The House of Representatives yesterday rejected a move to amend the nation’s constitution to pave the way for a single term of six years for the president and governors and multiple terms of six years for national and state assemblies members.John Dyegh (APC: Benue) who sponsored the bill had sought the alteration of sections 64 (1), 64 (2), 105 (2), 135 (2), 137 (1), 180 (1) and 180 (2) of the 1999 Constitution as amended at the plenary presided over by the Deputy Speaker, Ahmed Wase. But the bill was flatly rejected by the lawmakers after deliberation.
Leading the debate on the general principles of the bill, Dyegh argued that an elongated tenure offers a promising long-time solution to the avoidable loss of limbs, lives and sources of living attributable to conflicts arising from re-election processes. He further argued that a six-year consecutive tenure for legislators would not only deepen democracy, it would save the country the high turnover of legislators which, according to him, constitutes loss of experience and institutional knowledge.
“You will agree with me that the present four years plus four years’ tenure of eight years is not helping matters, it is taking us backwards. Practically speaking, the occupier of the seat spends only two years in the first tenure and the remaining two fighting reelection which in Nigeria is many times more expensive than the first election and mostly dependent on lean resources of the state allegedly.
“In the second tenure, he spends two and half years working on the remaining one and a half years preparing his exit/soft landing and installation of a successor. So, the total time spent for actual work for the state is not more than four and a half years of the eight years.
“The six-year single term will afford the president or governor to he more focused, more dedicated and the usual do-or-die battles for reelections will be eliminated, no lives will be lost, money will be saved, we shall experience better development.
“If we must deepen our democracy, we must reduce ‘wars’ that occur during reelection of presidents and governors by supporting a single term of six years.”To further buttress his argument, Dyegh said: “This is as opposed to the civil service practice where a fresh graduate rises through the ranks, using over 30 years to become a director or permanent secretary and as a custodian/bundle of knowledge of all that pertains to the service.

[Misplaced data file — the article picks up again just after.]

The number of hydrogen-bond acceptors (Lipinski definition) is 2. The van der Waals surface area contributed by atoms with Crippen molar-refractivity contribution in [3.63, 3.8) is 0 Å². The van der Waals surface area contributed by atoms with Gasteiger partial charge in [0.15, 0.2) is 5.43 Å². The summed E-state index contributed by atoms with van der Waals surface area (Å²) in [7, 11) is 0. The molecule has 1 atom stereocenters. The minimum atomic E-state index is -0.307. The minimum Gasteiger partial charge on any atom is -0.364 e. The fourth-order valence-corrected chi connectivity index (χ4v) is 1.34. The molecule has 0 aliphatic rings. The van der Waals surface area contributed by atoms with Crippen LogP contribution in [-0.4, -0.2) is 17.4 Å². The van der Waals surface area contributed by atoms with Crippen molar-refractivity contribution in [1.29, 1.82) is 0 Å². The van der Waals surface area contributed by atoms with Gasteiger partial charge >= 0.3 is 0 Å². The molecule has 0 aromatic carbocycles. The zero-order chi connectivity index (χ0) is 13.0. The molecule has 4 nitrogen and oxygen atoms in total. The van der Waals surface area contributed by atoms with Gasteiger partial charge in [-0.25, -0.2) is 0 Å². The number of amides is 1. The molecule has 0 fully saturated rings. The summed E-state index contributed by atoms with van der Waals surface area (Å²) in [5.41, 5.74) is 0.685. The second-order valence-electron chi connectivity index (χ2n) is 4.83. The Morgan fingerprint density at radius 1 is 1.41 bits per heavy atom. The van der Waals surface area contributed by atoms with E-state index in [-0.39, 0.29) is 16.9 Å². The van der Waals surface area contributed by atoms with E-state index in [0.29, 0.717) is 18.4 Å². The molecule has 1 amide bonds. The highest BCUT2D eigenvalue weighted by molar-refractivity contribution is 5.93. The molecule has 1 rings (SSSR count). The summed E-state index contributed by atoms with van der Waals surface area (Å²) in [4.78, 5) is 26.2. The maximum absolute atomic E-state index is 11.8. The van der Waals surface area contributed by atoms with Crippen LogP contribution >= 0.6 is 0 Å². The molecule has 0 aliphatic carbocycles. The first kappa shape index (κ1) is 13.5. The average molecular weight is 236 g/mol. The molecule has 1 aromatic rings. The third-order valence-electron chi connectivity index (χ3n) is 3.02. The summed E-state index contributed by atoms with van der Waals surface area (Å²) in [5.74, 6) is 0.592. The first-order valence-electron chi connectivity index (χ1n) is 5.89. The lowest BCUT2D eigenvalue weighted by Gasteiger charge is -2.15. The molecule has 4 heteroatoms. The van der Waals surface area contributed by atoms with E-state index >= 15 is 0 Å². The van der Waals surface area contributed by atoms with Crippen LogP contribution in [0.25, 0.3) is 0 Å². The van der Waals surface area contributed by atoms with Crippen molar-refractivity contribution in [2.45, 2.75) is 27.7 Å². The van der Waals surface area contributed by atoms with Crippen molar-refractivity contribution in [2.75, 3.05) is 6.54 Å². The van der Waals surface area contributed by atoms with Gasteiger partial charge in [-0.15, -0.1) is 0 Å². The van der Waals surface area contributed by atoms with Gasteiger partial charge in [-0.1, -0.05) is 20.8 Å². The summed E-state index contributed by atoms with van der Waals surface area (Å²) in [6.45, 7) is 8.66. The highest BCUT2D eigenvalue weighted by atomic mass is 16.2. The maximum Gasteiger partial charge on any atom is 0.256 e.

“In the judiciary, a law graduate rises from a magistrates’ court through the ranks to be a high court judge or supreme court justice and as such, the judiciary is very rich in terms of experience and institutional knowledge. Judges can very easily make references to cases dating over 30 years. This is totally lacking in our legislature.
“The first time I was elected in 2011 into this hallowed chamber, this House recorded over 200 of us as new members. Similarly, this happened in 2015 when I was elected the second time, over 200 members never returned. A similar thing happened in 2019, where again over 200 members lost the bid to return.
“This is totally unwise if we must move forward as a nation. There are many constituencies where members serve only one term and are asked to go back which means to this institution that there is no experience, no institutional knowledge.“In the United States of America and other climes, most constituencies have multiple terms and you can see their level of democracy, their level of debate on the floor. The legislature is like wine, the older the better, because you cannot master the process of lawmaking and oversight in just four years.